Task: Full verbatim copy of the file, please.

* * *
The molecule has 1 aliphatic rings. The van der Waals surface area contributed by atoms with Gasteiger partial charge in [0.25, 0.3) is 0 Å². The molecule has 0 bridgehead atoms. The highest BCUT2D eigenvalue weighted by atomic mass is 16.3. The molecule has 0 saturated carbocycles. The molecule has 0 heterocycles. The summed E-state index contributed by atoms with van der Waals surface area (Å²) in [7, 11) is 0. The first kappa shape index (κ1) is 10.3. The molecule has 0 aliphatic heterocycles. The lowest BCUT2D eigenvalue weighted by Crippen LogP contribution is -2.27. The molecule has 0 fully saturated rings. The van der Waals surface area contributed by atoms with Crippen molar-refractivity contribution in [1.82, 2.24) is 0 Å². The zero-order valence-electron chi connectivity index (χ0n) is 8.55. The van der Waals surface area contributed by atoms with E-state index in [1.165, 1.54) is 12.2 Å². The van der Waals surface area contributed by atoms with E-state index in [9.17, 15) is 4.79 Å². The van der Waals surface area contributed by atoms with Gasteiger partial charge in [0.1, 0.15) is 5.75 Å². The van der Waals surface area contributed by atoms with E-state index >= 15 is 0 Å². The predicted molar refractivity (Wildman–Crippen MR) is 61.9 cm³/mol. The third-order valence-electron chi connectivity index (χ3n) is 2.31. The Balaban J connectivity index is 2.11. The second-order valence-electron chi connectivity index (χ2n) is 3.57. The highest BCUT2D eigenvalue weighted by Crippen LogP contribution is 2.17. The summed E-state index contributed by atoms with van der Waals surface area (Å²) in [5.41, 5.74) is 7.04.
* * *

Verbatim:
The molecule has 1 aliphatic rings. The van der Waals surface area contributed by atoms with Gasteiger partial charge in [0.25, 0.3) is 0 Å². The molecule has 0 bridgehead atoms. The highest BCUT2D eigenvalue weighted by atomic mass is 16.3. The molecule has 0 saturated carbocycles. The molecule has 0 heterocycles. The summed E-state index contributed by atoms with van der Waals surface area (Å²) in [7, 11) is 0. The first kappa shape index (κ1) is 10.3. The molecule has 0 aliphatic heterocycles. The lowest BCUT2D eigenvalue weighted by Crippen LogP contribution is -2.27. The molecule has 0 fully saturated rings. The van der Waals surface area contributed by atoms with Crippen molar-refractivity contribution in [1.82, 2.24) is 0 Å². The zero-order valence-electron chi connectivity index (χ0n) is 8.55. The van der Waals surface area contributed by atoms with E-state index in [1.165, 1.54) is 12.2 Å². The van der Waals surface area contributed by atoms with E-state index in [9.17, 15) is 4.79 Å². The van der Waals surface area contributed by atoms with Gasteiger partial charge in [0.1, 0.15) is 5.75 Å². The van der Waals surface area contributed by atoms with E-state index >= 15 is 0 Å². The predicted molar refractivity (Wildman–Crippen MR) is 61.9 cm³/mol. The third-order valence-electron chi connectivity index (χ3n) is 2.31. The Balaban J connectivity index is 2.11. The second-order valence-electron chi connectivity index (χ2n) is 3.57. The highest BCUT2D eigenvalue weighted by Crippen LogP contribution is 2.17. The summed E-state index contributed by atoms with van der Waals surface area (Å²) in [5.41, 5.74) is 7.04.